Juniper’s comeback in NohurDec 13, 2013
During the month of November, dozens of residents of Nohur, a village in the mountains in the south-west of Turkmenistan, have come together to plant 1,250 juniper trees on 10 hectares around the village to save the ecosystem of their home. Soil erosion, water scarcity, degraded vegetation are the challenges affecting their daily lives. The juniper trees are seen to be one of the main solutions to tackle these challenges. This tree planting is a result of the cooperation and consultations of villagers with the joint UNDP and the Ministry of Nature Protection project “Addressing climate change risks to farming system in Turkmenistan at national and community levels”. The Project is funded by the Adaptation Fund, a global funding mechanism to help developing countries become more resilient against the negative effects of climate change.
Ms. Jacinta Barrins, UNDP Resident Representative, who joined the villagers in their last day of planting said that “UNDP is very pleased to support the initiatives of the Government of Turkmenistan designed to address national and local level development priorities and needs in the area of environment protection, preserving local ecosystems, and improving lives of local communities.”
Unfortunately, the natural juniper forests were cut down in the past for heating purposes. At the time little thought was given to the serious consequences of this human activity. The adverse effect did not take so long to show. Today, with the absence of juniper trees the runoff from the neighboring hills has increased substantially. Traditionally the villagers collect run-off from the mountain slopes and gorges in specially built reservoirs (howdans). In years with good rains the howdans store sufficient water to irrigate the fields, but during the last 5-6 years the howdans have been left unfilled due to insufficient precipitation and deforestation. Because of water shortages, the population had begun to give up agriculture and horticulture and has concentrated exclusively on livestock breeding. The consequent over-grazing in turn results in further erosion of the hill slopes.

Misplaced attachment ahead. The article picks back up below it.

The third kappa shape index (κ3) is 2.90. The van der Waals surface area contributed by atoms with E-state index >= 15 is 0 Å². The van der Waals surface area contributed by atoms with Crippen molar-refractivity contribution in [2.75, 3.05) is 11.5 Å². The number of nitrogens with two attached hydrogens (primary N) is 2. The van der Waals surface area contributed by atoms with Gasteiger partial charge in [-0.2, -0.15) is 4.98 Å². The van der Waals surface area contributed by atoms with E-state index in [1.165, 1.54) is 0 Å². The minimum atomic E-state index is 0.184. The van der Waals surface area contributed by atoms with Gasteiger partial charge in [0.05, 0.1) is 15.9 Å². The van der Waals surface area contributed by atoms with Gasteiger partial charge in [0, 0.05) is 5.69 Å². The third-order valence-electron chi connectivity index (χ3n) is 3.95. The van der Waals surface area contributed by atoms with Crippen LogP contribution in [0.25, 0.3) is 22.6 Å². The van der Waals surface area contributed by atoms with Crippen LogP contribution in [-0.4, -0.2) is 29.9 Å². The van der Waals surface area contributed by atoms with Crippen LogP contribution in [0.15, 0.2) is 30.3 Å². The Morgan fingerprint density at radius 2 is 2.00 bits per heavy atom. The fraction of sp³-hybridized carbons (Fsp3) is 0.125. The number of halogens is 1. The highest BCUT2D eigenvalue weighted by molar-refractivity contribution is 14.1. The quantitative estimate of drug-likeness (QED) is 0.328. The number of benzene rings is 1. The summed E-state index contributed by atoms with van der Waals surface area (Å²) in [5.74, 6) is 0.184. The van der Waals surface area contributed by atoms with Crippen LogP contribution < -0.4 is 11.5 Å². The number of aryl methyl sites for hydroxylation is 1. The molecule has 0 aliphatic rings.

However, with support from UNDP within the Sustainable Land Management project, implemented in 2008-2010, the community began to improve their water harvesting and saving techniques to assist the communities to ease and adapt to the increasing shortages of water, to allow communities to revert to agriculture, make livestock management more sustainable and to stop the increasing degradation of the slopes. The new Project helps advance these techniques further. The investment plan developed under the Project envisages the construction of eight dams with reservoirs, repair of two existing dams, construction of a new well, repair of an existing drip irrigation system and construction of a new one during 2014 and 2015. All these investments will ensure the future sustainability of the area ecosystem and resilience of local community to the changing climate challenges.
In the current year, with the support of the Project, the community has focused on establishing nurseries for growing seedlings of indigenous species. The Project provided fencing materials, tools and equipment for nurseries. In addition, a series of short-term training courses were delivered on the methods of seed harvesting, processing and planting. These activities are to sustain the re-forestation efforts of local communities. Preservation of ecosystems and ensuring the well-being of communities is one of the main priorities of Government of Turkmenistan.
Mr. Ahmet Shadurdiev